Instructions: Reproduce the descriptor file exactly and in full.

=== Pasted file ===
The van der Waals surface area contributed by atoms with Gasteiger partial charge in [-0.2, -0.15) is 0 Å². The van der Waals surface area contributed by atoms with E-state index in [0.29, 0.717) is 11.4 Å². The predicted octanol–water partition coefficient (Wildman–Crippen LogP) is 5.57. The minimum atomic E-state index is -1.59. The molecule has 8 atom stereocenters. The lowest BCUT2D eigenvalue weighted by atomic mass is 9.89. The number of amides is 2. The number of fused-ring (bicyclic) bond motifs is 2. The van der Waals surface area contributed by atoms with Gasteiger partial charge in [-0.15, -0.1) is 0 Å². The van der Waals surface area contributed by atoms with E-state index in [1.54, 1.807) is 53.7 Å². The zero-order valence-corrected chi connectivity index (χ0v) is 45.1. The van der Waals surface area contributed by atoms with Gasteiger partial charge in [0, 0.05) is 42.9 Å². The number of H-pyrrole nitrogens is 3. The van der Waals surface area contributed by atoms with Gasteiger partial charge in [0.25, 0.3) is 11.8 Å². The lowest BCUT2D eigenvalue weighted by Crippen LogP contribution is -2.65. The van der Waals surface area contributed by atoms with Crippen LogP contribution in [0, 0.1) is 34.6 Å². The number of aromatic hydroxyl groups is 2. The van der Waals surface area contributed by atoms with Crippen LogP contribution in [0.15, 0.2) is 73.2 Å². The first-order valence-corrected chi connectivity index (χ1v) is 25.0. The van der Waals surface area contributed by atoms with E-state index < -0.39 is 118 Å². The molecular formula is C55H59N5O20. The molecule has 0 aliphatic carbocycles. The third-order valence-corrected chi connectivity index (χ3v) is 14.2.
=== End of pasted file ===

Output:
The van der Waals surface area contributed by atoms with Gasteiger partial charge in [-0.2, -0.15) is 0 Å². The van der Waals surface area contributed by atoms with E-state index in [0.29, 0.717) is 11.4 Å². The predicted octanol–water partition coefficient (Wildman–Crippen LogP) is 5.57. The minimum atomic E-state index is -1.59. The molecule has 8 atom stereocenters. The lowest BCUT2D eigenvalue weighted by atomic mass is 9.89. The number of amides is 2. The number of fused-ring (bicyclic) bond motifs is 2. The van der Waals surface area contributed by atoms with Gasteiger partial charge in [-0.15, -0.1) is 0 Å². The van der Waals surface area contributed by atoms with E-state index in [1.54, 1.807) is 53.7 Å². The zero-order valence-corrected chi connectivity index (χ0v) is 45.1. The van der Waals surface area contributed by atoms with Gasteiger partial charge in [0, 0.05) is 42.9 Å². The number of H-pyrrole nitrogens is 3. The van der Waals surface area contributed by atoms with Gasteiger partial charge in [0.25, 0.3) is 11.8 Å². The lowest BCUT2D eigenvalue weighted by Crippen LogP contribution is -2.65. The van der Waals surface area contributed by atoms with Crippen LogP contribution in [0, 0.1) is 34.6 Å². The number of aromatic hydroxyl groups is 2. The van der Waals surface area contributed by atoms with Crippen LogP contribution in [0.15, 0.2) is 73.2 Å². The first-order valence-corrected chi connectivity index (χ1v) is 25.0. The van der Waals surface area contributed by atoms with E-state index < -0.39 is 118 Å². The molecular formula is C55H59N5O20. The molecule has 0 aliphatic carbocycles. The third-order valence-corrected chi connectivity index (χ3v) is 14.2.